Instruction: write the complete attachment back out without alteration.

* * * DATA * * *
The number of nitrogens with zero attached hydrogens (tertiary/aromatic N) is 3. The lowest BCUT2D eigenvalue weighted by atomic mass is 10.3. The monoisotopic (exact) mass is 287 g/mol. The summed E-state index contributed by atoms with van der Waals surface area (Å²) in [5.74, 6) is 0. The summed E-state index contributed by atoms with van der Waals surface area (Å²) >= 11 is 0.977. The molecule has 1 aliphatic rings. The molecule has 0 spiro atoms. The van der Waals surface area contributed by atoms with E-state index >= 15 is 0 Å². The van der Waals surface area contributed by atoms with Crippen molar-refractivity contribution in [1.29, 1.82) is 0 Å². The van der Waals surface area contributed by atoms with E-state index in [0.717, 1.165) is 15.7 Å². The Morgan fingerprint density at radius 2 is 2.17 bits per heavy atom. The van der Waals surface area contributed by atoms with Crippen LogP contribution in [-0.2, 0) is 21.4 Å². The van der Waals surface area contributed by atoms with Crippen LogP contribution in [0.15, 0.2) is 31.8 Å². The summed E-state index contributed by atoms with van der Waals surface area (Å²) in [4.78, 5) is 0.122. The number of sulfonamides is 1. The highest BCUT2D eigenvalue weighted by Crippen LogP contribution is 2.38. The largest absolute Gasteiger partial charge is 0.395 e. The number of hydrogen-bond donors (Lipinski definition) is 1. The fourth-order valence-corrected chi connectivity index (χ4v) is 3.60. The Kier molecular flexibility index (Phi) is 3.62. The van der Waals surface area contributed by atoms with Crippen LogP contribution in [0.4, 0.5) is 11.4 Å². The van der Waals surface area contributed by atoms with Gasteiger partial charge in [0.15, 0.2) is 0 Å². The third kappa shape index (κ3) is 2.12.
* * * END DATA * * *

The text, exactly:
The number of nitrogens with zero attached hydrogens (tertiary/aromatic N) is 3. The lowest BCUT2D eigenvalue weighted by atomic mass is 10.3. The monoisotopic (exact) mass is 287 g/mol. The summed E-state index contributed by atoms with van der Waals surface area (Å²) in [5.74, 6) is 0. The summed E-state index contributed by atoms with van der Waals surface area (Å²) >= 11 is 0.977. The molecule has 1 aliphatic rings. The molecule has 0 spiro atoms. The van der Waals surface area contributed by atoms with E-state index >= 15 is 0 Å². The van der Waals surface area contributed by atoms with Crippen molar-refractivity contribution in [1.29, 1.82) is 0 Å². The van der Waals surface area contributed by atoms with E-state index in [0.717, 1.165) is 15.7 Å². The Morgan fingerprint density at radius 2 is 2.17 bits per heavy atom. The van der Waals surface area contributed by atoms with Crippen LogP contribution in [-0.2, 0) is 21.4 Å². The van der Waals surface area contributed by atoms with Crippen LogP contribution in [0.15, 0.2) is 31.8 Å². The summed E-state index contributed by atoms with van der Waals surface area (Å²) in [4.78, 5) is 0.122. The number of sulfonamides is 1. The highest BCUT2D eigenvalue weighted by Crippen LogP contribution is 2.38. The largest absolute Gasteiger partial charge is 0.395 e. The number of hydrogen-bond donors (Lipinski definition) is 1. The fourth-order valence-corrected chi connectivity index (χ4v) is 3.60. The Kier molecular flexibility index (Phi) is 3.62. The van der Waals surface area contributed by atoms with Crippen LogP contribution in [0.4, 0.5) is 11.4 Å². The van der Waals surface area contributed by atoms with Gasteiger partial charge in [0.15, 0.2) is 0 Å². The third kappa shape index (κ3) is 2.12.